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New York Criminal Defense Blog

How do guilty people act?

Getting accused of a crime is stressful. This stress can make you act nervous and guilty, whether you really are guilty or not. That, in turn, can lead you to make mistakes that incriminate yourself or at least make your situation worse.

As some are fond of saying, the cover-up often leads to more mistakes than the crime. A lot of people get arrested because they commit secondary crimes or make themselves appear guilty when trying to do just the opposite. You need to be very careful with what you say and how you act.

Alleged types of fraud

If you are like many people in New York, you may often struggle to understand some white collar crime charges. Most of these cases center around a person, a group of persons or a company earning a profit from their actions. This in and of itself is not only not illegal but is central to a healthy capitalist economy. The line between what is legal and what is illegal when it comes to making these profits can be quite thin and blurry at times.

As explained by the United States Securities and Exchange Commission, there are numerous actions that may contribute to criminal charges involving fraud. One of these is offering to sell shares in a then-private company prior to the company completing an initial public offering. Another situation that may result in criminal allegations is when a person or entity requests payment from a client at the outset of a deal. This is referred to as advanced fee fraud.

Social media post leads to IP lawsuit

When many people in New York think about intellectual property, they might think about patents or trademarks in the setting of what some may call traditional businesses. However, there are many creative forms of works that may be protected by copyrights as well. These protections are utilized by businesses across a wide array of industries. Artistic works including photographs may be copyrighted which opens up the possibility of legal action over them if any copyright is violated.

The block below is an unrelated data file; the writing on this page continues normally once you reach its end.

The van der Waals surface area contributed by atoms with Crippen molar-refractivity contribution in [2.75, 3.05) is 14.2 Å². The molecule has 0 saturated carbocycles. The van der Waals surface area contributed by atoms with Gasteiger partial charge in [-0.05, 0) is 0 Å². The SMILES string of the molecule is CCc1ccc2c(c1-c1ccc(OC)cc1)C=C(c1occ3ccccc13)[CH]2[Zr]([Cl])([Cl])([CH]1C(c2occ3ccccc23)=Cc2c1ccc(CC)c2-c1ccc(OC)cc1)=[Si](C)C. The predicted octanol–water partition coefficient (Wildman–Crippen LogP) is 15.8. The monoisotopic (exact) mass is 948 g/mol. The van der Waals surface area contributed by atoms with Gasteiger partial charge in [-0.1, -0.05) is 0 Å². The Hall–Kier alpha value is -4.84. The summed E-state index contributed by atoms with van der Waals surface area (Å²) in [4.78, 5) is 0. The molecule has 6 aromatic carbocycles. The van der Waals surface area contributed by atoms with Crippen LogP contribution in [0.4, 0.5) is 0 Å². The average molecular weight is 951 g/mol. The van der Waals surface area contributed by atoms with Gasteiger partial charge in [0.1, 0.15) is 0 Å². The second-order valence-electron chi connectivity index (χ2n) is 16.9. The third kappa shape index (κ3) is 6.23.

An example of this can be seen in a recently filed lawsuit involving a photograph and a social media post. The photo was taken by an agency that indicates it is the owner of all intellectual property rights regarding that particular image. In the photo was a woman who is a well-known model. The woman is said to personally manage her social media accounts. While it is not uncommon for a person to post a picture of themselves on social media, that does not mean it is acceptable to post a picture that is copyrighted even if it is of one's own self.

Insider trading can be hard to identify

If you have heard people in New York talk about white collar crime, you have likely heard references to things like embezzlement, money laundering or fraud. Another type of alleged white collar crime is insider trading. This particular offense can sometimes be hard to identify and may make it hard for people to avoid being charged with this crime even if they had no idea they were potentially doing something illegal.

As explained by Money Crashers, the United States Securities and Exchange Commission has over the years broadened the scope of what might be considered insider trading. The purpose of this is to cast a wider net to catch potential offenders. One of the things that may be a factor in an insider trading allegation is the active trading of securities based on information that was not common knowledge or publicly available at the time.

Seven face charges of forgery, conspiracy and more

When many people in New York think about forgery, they might automatically think about one person illegally signing another person's name. That is one type of forgery indeed but it is not the only thing that can lead a person to be charged with forgery as a crime.

An example of a different type of forgery allegation can be seen in the case of a group of men who have been arrested for their respective roles in what is being called a vehicle forgery scheme. According to a report by QNS News, the group is said to have been operating essentially a forgery business for at least three-and-a-half years, going back to July of 2015. The allegations against them indicate they made forged temporary vehicle documentation including registrations and temporary license plates.

Unique challenges associated with insider trading charges